Water Security Agency

WSA Smoky Burn A and B

Observation wells WSA Smoky Burn A and B were constructed in 1970 to observe natural groundwater level fluctuations at the northeastern limit of the present agricultural development in Saskatchewan and to study the local vertical hydraulic gradient. WSA Smoky Burn A was constructed to a depth of 37.12 metres in fine to medium grained sand of the bedrock Mannville Group.  This is overlain by about 15 metres of Colorado Group shale which was eroded by glacial activity and upon which glacial drift was subsequently deposited.  Smoky Burn B is completed to a depth of 6.25 metres in fine to very coarse grained shallow sands within the drift. 

The wells are located in a depressional recharge area with water levels in Smoky Burn B continuously 10 metres or more higher than in Smoky Burn A.  Water infiltrates down through the glacial drift and Colorado Group into the Mannville Group and then moves laterally towards the Saskatchewan River.  

As expected due to its shallow depth Smoky Burn B shows much greater seasonal fluctuations than Smoky Burn A.  The water level fluctuations in Smoky Burn B are the highest seen in the network and while they may be less than a metre, one to two metres is common with some years showing approximately three metres.  Seasonal minimums are typically reached in March-April while maximums typically occur in May-June.  The hydrograph’s lowest point of about 313.2 metres occurred in 2004 after five years of little recharge.  Following that, strong recharge occurred with over 3 metres of water level recovery occurring in 2005.  In the fall of 2010 water levels reached a record high of about 318.5 metres, which is marginally higher than levels reached in several other years.  Water levels remain high.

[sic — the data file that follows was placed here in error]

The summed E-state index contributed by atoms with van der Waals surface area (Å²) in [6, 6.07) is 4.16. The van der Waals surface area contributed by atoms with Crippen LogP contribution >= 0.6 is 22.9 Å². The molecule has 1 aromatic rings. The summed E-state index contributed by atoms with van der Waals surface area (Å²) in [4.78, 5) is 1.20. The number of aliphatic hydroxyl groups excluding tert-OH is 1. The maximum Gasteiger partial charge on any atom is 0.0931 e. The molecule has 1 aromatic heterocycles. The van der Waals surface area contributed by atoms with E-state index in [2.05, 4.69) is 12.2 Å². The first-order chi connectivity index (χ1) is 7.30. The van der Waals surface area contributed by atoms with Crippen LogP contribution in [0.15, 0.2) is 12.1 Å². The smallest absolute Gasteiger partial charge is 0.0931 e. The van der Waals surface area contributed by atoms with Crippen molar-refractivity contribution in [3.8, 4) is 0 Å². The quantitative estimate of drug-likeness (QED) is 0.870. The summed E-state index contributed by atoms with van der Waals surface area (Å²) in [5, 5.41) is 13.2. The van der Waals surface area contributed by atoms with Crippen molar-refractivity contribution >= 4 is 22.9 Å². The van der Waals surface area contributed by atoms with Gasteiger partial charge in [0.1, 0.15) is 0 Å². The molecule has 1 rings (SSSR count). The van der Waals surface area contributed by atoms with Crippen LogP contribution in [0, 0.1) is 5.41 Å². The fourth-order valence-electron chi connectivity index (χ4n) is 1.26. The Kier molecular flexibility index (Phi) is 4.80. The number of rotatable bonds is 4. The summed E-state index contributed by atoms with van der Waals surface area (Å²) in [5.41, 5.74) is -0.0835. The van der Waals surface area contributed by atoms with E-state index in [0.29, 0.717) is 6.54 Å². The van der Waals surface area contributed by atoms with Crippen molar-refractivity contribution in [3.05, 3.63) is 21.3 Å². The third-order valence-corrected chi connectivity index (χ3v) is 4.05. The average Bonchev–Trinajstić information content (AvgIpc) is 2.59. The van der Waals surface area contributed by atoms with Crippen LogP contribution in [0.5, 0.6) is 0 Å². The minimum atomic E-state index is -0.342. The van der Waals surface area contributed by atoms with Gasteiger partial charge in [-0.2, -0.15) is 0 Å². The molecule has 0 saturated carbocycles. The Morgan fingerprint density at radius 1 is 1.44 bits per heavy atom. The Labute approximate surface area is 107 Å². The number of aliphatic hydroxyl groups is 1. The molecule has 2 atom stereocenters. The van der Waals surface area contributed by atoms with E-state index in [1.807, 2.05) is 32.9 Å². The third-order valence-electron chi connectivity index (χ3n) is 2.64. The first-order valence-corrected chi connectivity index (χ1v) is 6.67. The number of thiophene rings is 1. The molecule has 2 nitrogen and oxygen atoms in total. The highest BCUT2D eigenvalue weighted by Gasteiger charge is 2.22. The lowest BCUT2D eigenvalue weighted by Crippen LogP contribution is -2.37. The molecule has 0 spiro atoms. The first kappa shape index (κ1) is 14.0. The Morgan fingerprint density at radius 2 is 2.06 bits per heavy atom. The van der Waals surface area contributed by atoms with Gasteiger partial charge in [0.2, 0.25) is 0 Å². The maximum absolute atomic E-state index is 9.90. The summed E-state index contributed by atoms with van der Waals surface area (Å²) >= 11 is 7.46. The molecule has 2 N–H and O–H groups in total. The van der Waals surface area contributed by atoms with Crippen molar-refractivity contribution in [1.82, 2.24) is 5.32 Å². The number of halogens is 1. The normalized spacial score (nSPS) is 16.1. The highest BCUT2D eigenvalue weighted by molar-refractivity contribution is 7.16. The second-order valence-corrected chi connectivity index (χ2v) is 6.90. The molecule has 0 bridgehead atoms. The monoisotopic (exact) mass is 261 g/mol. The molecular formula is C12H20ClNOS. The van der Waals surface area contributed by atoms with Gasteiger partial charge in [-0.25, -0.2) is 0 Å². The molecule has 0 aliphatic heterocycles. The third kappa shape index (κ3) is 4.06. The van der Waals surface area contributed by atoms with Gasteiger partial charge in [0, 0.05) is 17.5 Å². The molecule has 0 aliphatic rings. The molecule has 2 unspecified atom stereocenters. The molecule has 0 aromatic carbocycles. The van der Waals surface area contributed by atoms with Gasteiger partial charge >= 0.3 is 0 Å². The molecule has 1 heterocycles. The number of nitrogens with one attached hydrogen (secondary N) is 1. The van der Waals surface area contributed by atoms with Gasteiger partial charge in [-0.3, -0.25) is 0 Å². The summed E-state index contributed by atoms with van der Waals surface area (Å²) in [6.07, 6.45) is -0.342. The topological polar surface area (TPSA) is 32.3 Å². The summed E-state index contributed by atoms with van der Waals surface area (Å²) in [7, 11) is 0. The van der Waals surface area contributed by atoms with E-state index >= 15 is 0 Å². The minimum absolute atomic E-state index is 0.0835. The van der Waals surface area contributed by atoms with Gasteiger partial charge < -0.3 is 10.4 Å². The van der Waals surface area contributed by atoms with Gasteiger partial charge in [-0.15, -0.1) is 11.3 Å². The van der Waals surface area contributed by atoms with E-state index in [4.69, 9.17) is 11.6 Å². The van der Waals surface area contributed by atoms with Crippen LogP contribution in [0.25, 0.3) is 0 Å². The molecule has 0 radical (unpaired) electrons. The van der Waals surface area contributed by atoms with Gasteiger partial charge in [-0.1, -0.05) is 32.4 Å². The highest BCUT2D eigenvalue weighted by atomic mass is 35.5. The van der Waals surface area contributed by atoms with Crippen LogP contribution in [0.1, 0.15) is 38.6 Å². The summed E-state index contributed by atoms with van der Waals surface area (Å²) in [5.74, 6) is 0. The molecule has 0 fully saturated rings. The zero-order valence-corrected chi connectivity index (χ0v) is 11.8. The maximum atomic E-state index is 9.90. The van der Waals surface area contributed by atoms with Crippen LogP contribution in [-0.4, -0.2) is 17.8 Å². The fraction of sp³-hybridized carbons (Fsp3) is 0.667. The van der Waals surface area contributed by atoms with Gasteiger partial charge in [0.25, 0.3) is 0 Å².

Annual water level fluctuations in Smokey Burn A range from 0.04 to 0.40 metres with minimums typically occurring in April and maximums in June-July.  The record high level of about 304.2 metres occurred in 1972, but following that water levels showed a long term decline until a record low level of 302.8 metres was reached in 2003.  Water levels have recovered significantly and are now in the range of 303.8 metres.  

Water from Smoky Burn A is of the sodium-bicarbonate/chloride/sulphate type with a sum of ions concentration of approximately 1940 mg/L.  Smoky Burn B is of the magnesium/calcium-bicarbonate/sulphate type with a sum of ions concentration of approximately 1270 mg/L.

Land Location
Smoky Burn
SE04-01-51-08 W2